PNG’s violence epidemic and the medical response: in conversation with MSF’s Paul Brockmann

imagePaul Brockmann is the outgoing Head of Mission for Médecins Sans Frontières (MSF) in Papua New Guinea, focusing on providing medical and psychosocial care for survivors of family and sexual violence.

I caught up with Paul during his recent visit to Canberra to discuss MSF’s work in PNG and the challenges facing the health sector more broadly. The following is an edited summary of our conversation. You can listen to a full podcast here.

Ashlee: Tell us a bit about MSF’s work, and your work in Papua New Guinea.

Paul: The work that we’re doing there is specifically with family and sexual violence. As a medical humanitarian organisation, we’re working on providing the medical care people need immediately after an incident, making sure that the repercussions medically down the road are managed and hopefully avoided completely.

Ashlee: How does the level of family and sexual violence in PNG compare with other countries that you’ve worked in?

Paul: The first time that I personally worked with sexual violence specifically was in Nigeria in 2007-08. I was down in the Niger Delta. We started doing more community outreach to educate people about the importance of medical care immediately after an incident of rape. It was pretty shocking. And then I’ve also touched on that work in Congo and also in India.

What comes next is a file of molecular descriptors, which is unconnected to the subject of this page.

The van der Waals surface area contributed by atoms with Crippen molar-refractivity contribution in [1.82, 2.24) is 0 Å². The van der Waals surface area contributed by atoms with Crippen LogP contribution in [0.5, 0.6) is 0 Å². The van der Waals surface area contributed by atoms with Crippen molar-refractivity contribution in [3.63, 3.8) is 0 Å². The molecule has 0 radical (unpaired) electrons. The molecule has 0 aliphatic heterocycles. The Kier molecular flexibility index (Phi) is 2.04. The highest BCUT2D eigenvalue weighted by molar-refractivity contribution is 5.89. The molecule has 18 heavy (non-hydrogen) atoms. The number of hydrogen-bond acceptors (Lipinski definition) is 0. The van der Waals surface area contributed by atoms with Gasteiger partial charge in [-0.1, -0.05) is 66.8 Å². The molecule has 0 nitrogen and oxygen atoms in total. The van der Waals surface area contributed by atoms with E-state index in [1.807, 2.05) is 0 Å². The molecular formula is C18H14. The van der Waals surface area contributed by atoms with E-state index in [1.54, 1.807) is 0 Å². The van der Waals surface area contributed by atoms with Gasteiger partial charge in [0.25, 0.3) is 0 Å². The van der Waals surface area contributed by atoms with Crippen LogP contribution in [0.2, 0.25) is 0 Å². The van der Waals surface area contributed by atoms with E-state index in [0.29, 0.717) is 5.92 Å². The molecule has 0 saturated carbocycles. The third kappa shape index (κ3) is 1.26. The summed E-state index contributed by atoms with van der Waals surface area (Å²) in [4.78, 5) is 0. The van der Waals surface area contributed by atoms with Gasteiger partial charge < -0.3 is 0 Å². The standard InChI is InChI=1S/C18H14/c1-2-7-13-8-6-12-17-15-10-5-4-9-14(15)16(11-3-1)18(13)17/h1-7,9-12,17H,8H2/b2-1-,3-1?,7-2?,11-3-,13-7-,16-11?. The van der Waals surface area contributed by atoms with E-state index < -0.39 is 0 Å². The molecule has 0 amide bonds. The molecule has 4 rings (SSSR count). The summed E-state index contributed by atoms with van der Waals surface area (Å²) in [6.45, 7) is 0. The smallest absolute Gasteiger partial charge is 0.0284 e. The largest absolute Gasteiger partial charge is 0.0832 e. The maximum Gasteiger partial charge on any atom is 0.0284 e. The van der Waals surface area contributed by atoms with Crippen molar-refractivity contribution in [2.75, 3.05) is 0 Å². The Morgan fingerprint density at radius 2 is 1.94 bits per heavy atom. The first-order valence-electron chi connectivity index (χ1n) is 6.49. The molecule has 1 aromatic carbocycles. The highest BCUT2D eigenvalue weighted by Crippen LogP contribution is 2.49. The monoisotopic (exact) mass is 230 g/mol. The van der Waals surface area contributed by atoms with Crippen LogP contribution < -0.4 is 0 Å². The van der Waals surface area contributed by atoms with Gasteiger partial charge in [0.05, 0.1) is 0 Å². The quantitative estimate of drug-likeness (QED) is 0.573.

More of the women and children of PNG face violence or sexual violence in their lives, I think. This is anecdotal because there’s not good data on this. But I think more of them face it on a regular basis in their lives than anywhere else that I’ve ever been.

Ashlee: How is MSF working on this issue?

Paul: About a decade ago before MSF started working in PNG, the Family and Sexual Violence Action Committee created this concept of a family support centre, which would be a sort of one-stop shop.

As a medical organisation, we’re aware that if someone has been raped, there is an immediate risk of infection with HIV. There is an immediate risk of infection with other sexually transmitted diseases. If it’s a girl or a woman of child-bearing age, there’s a risk of an unwanted pregnancy. There’s also significant psychological risks. And then, of course, there could be wounds and cuts, even broken bones.